Jerry Zovko’s contract with Blackwater USA looked straightforward: He would earn $600 a day guarding convoys that carried food for U.S. troops in Iraq. But that cost – $180,000 a year – was just the first installment of what taxpayers were asked to pay for Mr. Zovko’s work. Blackwater, based in Moyock, N.C., and three other companies would add to the bill, and to their profits. Several Blackwater contracts obtained by The News & Observer open a small window into the multibillion-dollar world of private military contractors in Iraq. The contracts show how costs can add up when the government uses private military contractors to perform tasks once handled by the Army. "There is no question the taxpayer is getting screwed," said Mr.
Bunting, who was an Army staff sergeant in Vietnam. "There is no incentive for KBR or their subs to try to reduce costs. No matter what it costs, KBR gets 100 percent back, plus overhead, plus their profit.

October 9, 2004 LA Times
One of the highest-profile security companies in Iraq has been suspended from doing business with the U.S. government after being accused of overbilling millions of dollars through a series of sham companies. Custer Battles, a security firm based in Virginia, sent fake bills to the U.S.-led Coalition Provisional Authority that had run Iraq during the U.S. occupation, according to an Air Force memo obtained by The Times. The company, which provided all security at the Baghdad airport, is also the target of a lawsuit unsealed Friday that accuses employees of systematically bilking U.S. taxpayers and threatening one worker and his 14-year-old son at gunpoint. The firm, which has a former Republican candidate for Congress as one of its principals, is the latest in a string of companies linked to Republicans that have been accused of wrongdoing in Iraq.
The company is also under investigation by the FBI and the Pentagon inspector general's Defense Criminal Investigative Services, the memo said. The suspension means that no government agency can issue further contracts to Custer Battles, which had grown from a handful of employees to more than 700 during its time in Iraq. In the lawsuit, known as a false claims action, former employee William Baldwin and a Custer Battles subcontractor named Robert Isakson repeated some of the accusations found in the Air Force memo. The false claims complaint said that after Isakson complained about Custer Battles practices, he and his 14-year-old son were held at gunpoint by company employees. The employees then kicked Isakson and his son off the airport base, leaving him to take a taxi through war-torn Fallouja to return to Jordan.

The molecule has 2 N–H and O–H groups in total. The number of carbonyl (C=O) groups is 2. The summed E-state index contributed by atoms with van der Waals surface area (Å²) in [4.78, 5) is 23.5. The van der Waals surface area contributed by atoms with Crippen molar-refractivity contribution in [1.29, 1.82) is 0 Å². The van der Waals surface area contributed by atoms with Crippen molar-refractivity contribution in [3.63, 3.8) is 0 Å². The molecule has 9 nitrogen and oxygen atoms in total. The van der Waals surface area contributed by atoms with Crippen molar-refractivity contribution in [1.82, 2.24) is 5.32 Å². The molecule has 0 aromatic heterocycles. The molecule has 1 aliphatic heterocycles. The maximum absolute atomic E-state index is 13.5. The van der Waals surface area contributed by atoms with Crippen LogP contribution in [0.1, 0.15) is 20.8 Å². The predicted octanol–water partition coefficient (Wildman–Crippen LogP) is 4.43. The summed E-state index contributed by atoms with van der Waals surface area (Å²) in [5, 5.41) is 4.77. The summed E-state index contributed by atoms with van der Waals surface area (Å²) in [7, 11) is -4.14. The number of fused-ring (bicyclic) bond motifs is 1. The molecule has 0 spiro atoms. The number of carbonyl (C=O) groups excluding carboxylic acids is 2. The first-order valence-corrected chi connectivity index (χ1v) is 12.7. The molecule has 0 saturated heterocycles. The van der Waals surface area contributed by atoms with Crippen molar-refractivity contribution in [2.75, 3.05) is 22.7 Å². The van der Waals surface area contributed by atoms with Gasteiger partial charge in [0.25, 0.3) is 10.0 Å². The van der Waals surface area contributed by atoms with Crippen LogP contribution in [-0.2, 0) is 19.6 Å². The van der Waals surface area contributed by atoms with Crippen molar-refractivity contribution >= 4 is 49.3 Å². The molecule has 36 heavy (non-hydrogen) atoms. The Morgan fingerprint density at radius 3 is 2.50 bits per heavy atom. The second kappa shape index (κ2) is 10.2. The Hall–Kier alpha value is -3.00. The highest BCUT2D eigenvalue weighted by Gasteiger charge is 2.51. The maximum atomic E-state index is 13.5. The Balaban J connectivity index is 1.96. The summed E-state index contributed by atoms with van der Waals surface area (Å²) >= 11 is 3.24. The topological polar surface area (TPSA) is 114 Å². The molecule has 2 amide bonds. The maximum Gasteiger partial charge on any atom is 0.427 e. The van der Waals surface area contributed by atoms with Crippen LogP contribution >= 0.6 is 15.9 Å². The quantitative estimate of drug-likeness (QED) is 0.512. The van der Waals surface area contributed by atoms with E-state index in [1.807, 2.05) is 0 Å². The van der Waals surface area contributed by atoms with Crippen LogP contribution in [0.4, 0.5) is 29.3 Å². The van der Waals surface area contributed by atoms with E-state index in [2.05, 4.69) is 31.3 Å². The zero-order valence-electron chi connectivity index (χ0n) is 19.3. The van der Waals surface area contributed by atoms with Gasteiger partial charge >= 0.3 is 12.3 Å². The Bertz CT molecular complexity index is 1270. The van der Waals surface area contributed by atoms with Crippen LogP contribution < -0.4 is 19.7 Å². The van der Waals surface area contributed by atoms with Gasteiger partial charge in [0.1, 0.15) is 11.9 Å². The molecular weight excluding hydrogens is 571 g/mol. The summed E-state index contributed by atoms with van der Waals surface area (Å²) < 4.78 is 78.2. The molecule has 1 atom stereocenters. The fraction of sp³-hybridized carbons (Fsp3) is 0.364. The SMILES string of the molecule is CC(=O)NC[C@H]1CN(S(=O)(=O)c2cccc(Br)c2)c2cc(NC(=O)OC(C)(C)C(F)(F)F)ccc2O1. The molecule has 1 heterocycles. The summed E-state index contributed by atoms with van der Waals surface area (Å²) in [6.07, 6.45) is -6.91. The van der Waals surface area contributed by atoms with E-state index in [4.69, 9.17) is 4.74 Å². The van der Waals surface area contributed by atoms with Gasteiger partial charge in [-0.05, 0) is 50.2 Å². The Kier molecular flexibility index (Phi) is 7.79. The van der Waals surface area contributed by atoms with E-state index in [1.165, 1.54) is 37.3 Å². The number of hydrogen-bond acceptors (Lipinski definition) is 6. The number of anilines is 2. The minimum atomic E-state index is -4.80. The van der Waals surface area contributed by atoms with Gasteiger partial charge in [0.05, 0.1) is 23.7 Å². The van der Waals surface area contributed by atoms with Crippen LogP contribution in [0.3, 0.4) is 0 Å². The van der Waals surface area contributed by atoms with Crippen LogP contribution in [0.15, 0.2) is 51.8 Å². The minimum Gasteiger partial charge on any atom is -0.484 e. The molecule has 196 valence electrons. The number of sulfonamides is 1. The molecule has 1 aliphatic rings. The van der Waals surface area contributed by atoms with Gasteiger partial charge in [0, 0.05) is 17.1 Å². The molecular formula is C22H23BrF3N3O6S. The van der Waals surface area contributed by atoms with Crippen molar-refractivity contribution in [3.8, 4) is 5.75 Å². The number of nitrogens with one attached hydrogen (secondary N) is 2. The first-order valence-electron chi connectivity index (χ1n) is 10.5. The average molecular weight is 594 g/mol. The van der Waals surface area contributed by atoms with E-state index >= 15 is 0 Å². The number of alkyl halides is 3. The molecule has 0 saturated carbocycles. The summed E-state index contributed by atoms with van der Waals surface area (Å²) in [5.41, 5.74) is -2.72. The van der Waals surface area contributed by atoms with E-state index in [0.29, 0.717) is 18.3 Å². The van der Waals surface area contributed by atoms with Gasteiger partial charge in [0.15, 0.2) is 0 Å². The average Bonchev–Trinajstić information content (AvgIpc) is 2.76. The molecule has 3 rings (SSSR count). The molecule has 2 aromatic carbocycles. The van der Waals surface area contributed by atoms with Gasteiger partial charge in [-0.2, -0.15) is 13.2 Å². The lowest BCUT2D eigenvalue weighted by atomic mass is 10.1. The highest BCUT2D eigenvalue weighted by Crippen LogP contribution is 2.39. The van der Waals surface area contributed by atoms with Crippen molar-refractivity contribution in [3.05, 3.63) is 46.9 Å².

September 27, 2004 Government Executive
The Government Accountability Office has denied a protest from American security services firm DynCorp International LLC of the Army's controversial award of a $293 million contract in March to British firm Aegis Defense Services Ltd. to coordinate and manage the activities of security contractors operating in Iraq. DynCorp, a heavyweight in the global security services market, also had bid on the contract. The firm is owned by Computer Sciences Corp. of El Segundo, Calif. The award to Aegis surprised many because the company had no experience in the Middle East, and its main shareholder, Tim Spicer, a former lieutenant colonel in the Scots Guards, has been at the center of a number of controversial business deals, including a 1998 arms-smuggling operation in Sierra Leone in violation of a United Nations arms embargo.